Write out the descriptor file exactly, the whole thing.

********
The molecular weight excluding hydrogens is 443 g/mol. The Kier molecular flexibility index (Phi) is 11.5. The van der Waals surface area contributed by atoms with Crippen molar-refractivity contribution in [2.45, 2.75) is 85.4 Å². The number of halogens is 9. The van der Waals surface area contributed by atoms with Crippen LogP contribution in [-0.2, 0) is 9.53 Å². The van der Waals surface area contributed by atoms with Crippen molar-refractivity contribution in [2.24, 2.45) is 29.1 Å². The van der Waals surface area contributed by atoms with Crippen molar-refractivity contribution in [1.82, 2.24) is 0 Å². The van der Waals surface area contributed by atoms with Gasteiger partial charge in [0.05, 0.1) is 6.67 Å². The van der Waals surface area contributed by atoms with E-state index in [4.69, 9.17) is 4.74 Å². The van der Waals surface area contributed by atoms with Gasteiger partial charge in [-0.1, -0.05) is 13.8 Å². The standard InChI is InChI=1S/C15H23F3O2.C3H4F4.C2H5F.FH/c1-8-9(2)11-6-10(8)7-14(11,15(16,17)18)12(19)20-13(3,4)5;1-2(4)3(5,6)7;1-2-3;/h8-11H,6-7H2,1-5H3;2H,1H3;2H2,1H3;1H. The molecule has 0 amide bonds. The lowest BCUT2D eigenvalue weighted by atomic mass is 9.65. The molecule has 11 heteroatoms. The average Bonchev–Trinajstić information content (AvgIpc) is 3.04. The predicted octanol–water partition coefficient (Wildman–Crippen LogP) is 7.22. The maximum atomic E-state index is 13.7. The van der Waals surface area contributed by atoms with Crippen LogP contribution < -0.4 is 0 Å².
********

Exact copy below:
The molecular weight excluding hydrogens is 443 g/mol. The Kier molecular flexibility index (Phi) is 11.5. The van der Waals surface area contributed by atoms with Crippen molar-refractivity contribution in [2.45, 2.75) is 85.4 Å². The number of halogens is 9. The van der Waals surface area contributed by atoms with Crippen LogP contribution in [-0.2, 0) is 9.53 Å². The van der Waals surface area contributed by atoms with Crippen molar-refractivity contribution in [2.24, 2.45) is 29.1 Å². The van der Waals surface area contributed by atoms with Crippen molar-refractivity contribution in [1.82, 2.24) is 0 Å². The van der Waals surface area contributed by atoms with Gasteiger partial charge in [0.05, 0.1) is 6.67 Å². The van der Waals surface area contributed by atoms with E-state index in [4.69, 9.17) is 4.74 Å². The van der Waals surface area contributed by atoms with Gasteiger partial charge in [-0.1, -0.05) is 13.8 Å². The standard InChI is InChI=1S/C15H23F3O2.C3H4F4.C2H5F.FH/c1-8-9(2)11-6-10(8)7-14(11,15(16,17)18)12(19)20-13(3,4)5;1-2(4)3(5,6)7;1-2-3;/h8-11H,6-7H2,1-5H3;2H,1H3;2H2,1H3;1H. The molecule has 0 amide bonds. The lowest BCUT2D eigenvalue weighted by atomic mass is 9.65. The molecule has 11 heteroatoms. The average Bonchev–Trinajstić information content (AvgIpc) is 3.04. The predicted octanol–water partition coefficient (Wildman–Crippen LogP) is 7.22. The maximum atomic E-state index is 13.7. The van der Waals surface area contributed by atoms with Crippen LogP contribution < -0.4 is 0 Å².